BMW turns up the heat in the competitive SUV sector, bringing an all-new X3 to a class that’s recently had new entries from Alfa, Audi and Volvo
On the road
On the road
The growth and the pace of development in the premium SUV sector is as hectic as ever, with BMW becoming the fourth brand in less than a year to bring a new product to the class. The company follows on from the Audi Q5, Volvo XC60 and the Company Car Today CCT100 Award-winning Alfa Romeo Stelvio with its third-generation X3. And that lot is without mentioning the established competition in the form of the Jaguar F-Pace, Land Rover Discovery Sport and Mercedes-Benz GLC.
BMW describes its new off-roader as “one of the most dynamically competent and technically advanced SUVs in its class”. The new line-up is completely four-wheel drive and comes only with the eight-speed automatic gearbox – the manual accounted for only 5% of the previous car’s sales, so it isn’t even available on the new model.
The engine range will be dominated by BMW’s excellent 2.0-litre 190hp diesel, branded 20d, although there’s also the potent 30d with 265hp, a petrol alternative in the form of the 184hp 20i and, for the first time, a performance-orientated M-branded car in the form of the 360hp M40i, although that turbocharged 3.0-litre petrol model certainly won’t be the most sensible company car choice in the range.
The three-trim line-up kicks off with SE, and moves up by £900 (a jump most buyers are expected to make) to the xLine, which offers a raft of improvements around the look and feel of the car, including an upgrade from 18- to 19-inch alloy wheels, themselves a £935 upgrade if optioned on SE trim, and sports seats. The top M Sport model driven here is another £1,600 and adds the visual adornments well-trodden by
M Sport variants from across the manufacturer’s range. With the exception of the high-performance M40i, all the engines are available with any of the three specifications.
Though it looks as though the design is very much evolutionary, on closer inspection there are some noticeable changes. The front is most obvious, with a bonnet that’s much more sculpted as you look down from the driver’s seat. That leads to a larger grille and headlamps that are farther apart – with LED headlamps on higher trims – designed to make the car look wider and lower. At the back are new 3D LED tail lamps, and all cars get twin exhausts, which are wider for the bigger engines.
Overall, it’s not a dramatic restyle, and takes at least a second glance to spot the new car, but current owners will recognise the change.
On the inside, all cars now get a sports steering wheel as standard, and the X3 features a new style of leather upholstery that’s called Vernasca. It replaces the Dakota leather that has adorned BMWs in recent years.
The X3 is the first ‘X’ car to get three-zone climate control as standard, and the optional £1,190 panoramic sunroof is claimed to be the largest in the class.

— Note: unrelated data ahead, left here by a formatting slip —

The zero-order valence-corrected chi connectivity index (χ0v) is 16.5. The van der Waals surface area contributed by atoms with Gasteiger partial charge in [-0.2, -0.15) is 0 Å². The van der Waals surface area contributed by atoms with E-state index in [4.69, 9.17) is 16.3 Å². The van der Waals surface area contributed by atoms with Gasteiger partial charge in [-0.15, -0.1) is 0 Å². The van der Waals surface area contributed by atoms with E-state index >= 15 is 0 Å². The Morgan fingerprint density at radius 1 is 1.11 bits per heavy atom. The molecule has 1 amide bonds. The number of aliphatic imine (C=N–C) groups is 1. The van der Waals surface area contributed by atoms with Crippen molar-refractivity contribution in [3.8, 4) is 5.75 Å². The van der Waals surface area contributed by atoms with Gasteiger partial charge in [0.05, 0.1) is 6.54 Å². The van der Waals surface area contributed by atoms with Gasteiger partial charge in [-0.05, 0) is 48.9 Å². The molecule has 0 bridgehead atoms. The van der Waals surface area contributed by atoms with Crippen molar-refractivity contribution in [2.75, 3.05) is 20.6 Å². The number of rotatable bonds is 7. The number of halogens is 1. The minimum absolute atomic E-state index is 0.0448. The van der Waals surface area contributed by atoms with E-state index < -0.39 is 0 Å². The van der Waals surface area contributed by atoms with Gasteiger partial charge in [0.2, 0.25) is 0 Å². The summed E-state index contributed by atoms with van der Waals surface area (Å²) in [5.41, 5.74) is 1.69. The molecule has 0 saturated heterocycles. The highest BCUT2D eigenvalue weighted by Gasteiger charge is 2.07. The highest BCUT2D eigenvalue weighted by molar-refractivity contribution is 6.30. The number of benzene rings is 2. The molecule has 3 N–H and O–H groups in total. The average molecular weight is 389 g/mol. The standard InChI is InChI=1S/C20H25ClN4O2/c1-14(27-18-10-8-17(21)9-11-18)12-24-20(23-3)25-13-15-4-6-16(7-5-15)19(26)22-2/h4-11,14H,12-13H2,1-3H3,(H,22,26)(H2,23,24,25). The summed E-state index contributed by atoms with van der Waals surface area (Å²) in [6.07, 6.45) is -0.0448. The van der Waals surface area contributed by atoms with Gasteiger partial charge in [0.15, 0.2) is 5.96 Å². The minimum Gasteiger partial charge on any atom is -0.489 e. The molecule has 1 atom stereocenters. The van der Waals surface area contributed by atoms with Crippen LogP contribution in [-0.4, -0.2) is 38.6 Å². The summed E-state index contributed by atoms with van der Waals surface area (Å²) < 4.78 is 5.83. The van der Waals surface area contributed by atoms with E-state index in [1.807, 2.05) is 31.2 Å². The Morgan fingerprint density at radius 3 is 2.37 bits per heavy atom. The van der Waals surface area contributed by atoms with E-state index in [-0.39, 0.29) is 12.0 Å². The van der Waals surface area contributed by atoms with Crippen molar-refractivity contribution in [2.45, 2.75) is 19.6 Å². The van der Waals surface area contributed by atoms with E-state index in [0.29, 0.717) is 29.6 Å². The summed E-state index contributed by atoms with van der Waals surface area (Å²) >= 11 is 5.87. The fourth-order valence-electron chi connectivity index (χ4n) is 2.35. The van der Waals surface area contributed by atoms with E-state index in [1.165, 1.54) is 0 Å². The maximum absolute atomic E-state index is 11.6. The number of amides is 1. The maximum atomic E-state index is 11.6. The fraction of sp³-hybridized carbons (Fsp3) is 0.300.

It’s certainly a lovely cabin, and steps up significantly in terms of matching the best that rivals such as Audi and Volvo offer for quality of materials and overall look, feel and usability. Indeed, the infotainment system that comes as standard on the M Sport spec is a particular delight to use. The top trim gets the larger 10.3-inch system with the upgraded Professional navigation system, rather than the system with 6.5-inch screen that comes on the other models.
Worthy of note are the optional Driving Assistant and Driving Assistant Plus packages. At £670, the former offers lane-departure warning, lane-change warning, collision assistant to brake the car when it detects a pedestrian (when you’re doing between 6mph and 37mph) or vehicle (operating at up to 50mph) and crossing-traffic warning to alert a reversing driver of potential collisions. The Plus package is a pricey £1,750, but adds active cruise control, lane-control aid at up to 130mph to keep the car in the centre of the lane, evade assistant to help avoid collisions and alerts to warn drivers that they are approaching a junction or going the wrong way past a no-entry sign.
Though undeniably expensive at the moment, this is technology that will start to filter down to standard fit, and the cheaper package in particular has duty-of-care value that could override the option cost.
In addition, the standard-fit BMW ConnectedDrive portal continues to impress for its ability to integrate the car into working life through a variety of apps. It can integrate the user’s Outlook calendar into the navigation system and alert the driver if there are traffic problems on the route they’ll be taking that day, before they even get in the car. It’s also worth paying the £60 to add the Remote Services function that includes the ability to remote lock and unlock the car, locate it from within 1500 metres and send a Google search to the car’s navigation.
There’s plenty of storage space between the front seats, and larger rear passengers will find plentiful headroom and just about enough legroom.
Though the boot is the same 550 litres as that in the previous X3, BMW’s claims of it being a squarer and more usable space ring true, and there’s also now space beneath the boot floor to stash the load cover.
On paper, it’s a shame there isn’t any real emissions reduction, with CO2 stalled above the 130g/km mark for the dominant 20d engine; 132g/km for the SE due to its smaller wheels, and 138g/km for the higher trims. That’s actually 2g/km higher than the outgoing 20d model using the carryover diesel engine, although the new car sits in the same BIK tax band.